We don’t know whether Stephen Harper was a party to the deception being perpetrated by the Prime Minister’s Office about getting the Senator to appear to repay his expenses, because the whole premise of the PMO’s office is to enable ‘plausible’ deniability by the Prime Minister if anything should go wrong with the various scheming carried out by his office to protect the ‘brand’ of the Conservative Party. Damage control is the prime mandate of this office. The less the public knows of what it does and what the Prime Minster knows, the better – for the Conservative Party.Non-disclosure
The Board of Governors at UBC also has used a common tool to manage damage control, a non-disclosure agreement which prevents anyone involved in the decision-making that lead to the resignation of the President from speaking about it. To give some idea of the legal power of a non-disclosure agreement, not one of the more than 20 members of the Board, including student, staff and faculty representatives, has given any hint of a comment about this very unusual decision. Clearly, from the Board’s perspective also, the less the public knows about it, the better.
So here we have two clear instances of leaders hiding behind damage-control tools to avoid explaining their decisions and in essence denying their responsibility for such decisions. And it looks like they will both get away with not accepting responsibility or avoiding explanations if they can sit tight and keep quiet until the public gets tired, or gets distracted by other events.The consequences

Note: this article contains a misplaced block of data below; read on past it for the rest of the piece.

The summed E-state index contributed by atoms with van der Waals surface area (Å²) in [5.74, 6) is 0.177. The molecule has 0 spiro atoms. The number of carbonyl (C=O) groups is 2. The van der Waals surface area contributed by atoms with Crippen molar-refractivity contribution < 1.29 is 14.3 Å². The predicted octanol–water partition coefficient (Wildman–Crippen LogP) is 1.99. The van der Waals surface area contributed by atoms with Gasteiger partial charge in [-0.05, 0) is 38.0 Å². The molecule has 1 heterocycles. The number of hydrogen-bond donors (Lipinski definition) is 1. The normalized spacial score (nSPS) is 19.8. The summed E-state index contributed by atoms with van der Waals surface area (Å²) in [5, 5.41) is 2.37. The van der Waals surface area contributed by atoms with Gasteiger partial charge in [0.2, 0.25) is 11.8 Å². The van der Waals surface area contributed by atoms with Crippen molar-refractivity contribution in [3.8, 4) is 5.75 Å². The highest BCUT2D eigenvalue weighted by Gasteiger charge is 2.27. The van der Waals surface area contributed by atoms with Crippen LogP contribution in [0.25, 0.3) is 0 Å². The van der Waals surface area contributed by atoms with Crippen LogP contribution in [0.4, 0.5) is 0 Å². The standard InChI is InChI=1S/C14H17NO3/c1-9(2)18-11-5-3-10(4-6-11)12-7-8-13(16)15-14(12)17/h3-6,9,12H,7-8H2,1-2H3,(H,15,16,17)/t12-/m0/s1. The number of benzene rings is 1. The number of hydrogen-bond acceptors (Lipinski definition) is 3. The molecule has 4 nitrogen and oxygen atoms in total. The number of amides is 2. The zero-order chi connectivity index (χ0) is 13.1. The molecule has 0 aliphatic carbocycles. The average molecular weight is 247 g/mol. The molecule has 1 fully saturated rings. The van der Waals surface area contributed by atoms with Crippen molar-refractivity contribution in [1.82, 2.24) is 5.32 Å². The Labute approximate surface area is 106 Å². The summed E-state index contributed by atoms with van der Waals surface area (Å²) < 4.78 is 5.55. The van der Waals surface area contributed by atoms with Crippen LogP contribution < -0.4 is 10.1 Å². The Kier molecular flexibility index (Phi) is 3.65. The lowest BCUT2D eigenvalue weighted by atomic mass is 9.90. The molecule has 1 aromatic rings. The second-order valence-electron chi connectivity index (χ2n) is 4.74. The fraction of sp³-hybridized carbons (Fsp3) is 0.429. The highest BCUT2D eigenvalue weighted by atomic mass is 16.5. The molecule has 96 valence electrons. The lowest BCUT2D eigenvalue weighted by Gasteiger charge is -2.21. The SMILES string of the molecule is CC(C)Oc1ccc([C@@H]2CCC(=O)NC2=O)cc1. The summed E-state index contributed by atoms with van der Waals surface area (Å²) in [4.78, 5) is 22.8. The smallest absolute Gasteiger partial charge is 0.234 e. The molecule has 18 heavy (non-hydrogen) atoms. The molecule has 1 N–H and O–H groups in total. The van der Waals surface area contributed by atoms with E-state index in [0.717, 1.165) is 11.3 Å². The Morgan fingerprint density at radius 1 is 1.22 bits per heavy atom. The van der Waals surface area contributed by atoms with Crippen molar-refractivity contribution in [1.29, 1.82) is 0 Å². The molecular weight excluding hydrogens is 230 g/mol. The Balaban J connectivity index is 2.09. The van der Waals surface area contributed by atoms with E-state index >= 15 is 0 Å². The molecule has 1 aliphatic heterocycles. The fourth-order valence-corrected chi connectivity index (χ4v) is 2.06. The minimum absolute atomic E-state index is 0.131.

I am angry about this, not because I feel I have a right to know what the Prime Minister or UBC’s Board of Governors does or why they did it, but because without the acceptance of responsibility for their decisions, our ‘governors’ have carte blanche to do what they like without restraint. All power corrupts and total power corrupts absolutely.The UBC case
With specific respect to the UBC context, it seems beyond plausible that the President voluntarily stepped down after only 13 months, and so soon after setting out a bold and personal vision for the university. The reason given in the only public statement by UBC is as follows:
This leave will enable him to focus on his research and scholarly work that will be of mutual benefit to Dr. Gupta and UBC.
If you believe that then you believe the Toronto Maple Leafs will win the Stanley Cup next season. There aren’t many plausible reasons why he would resign: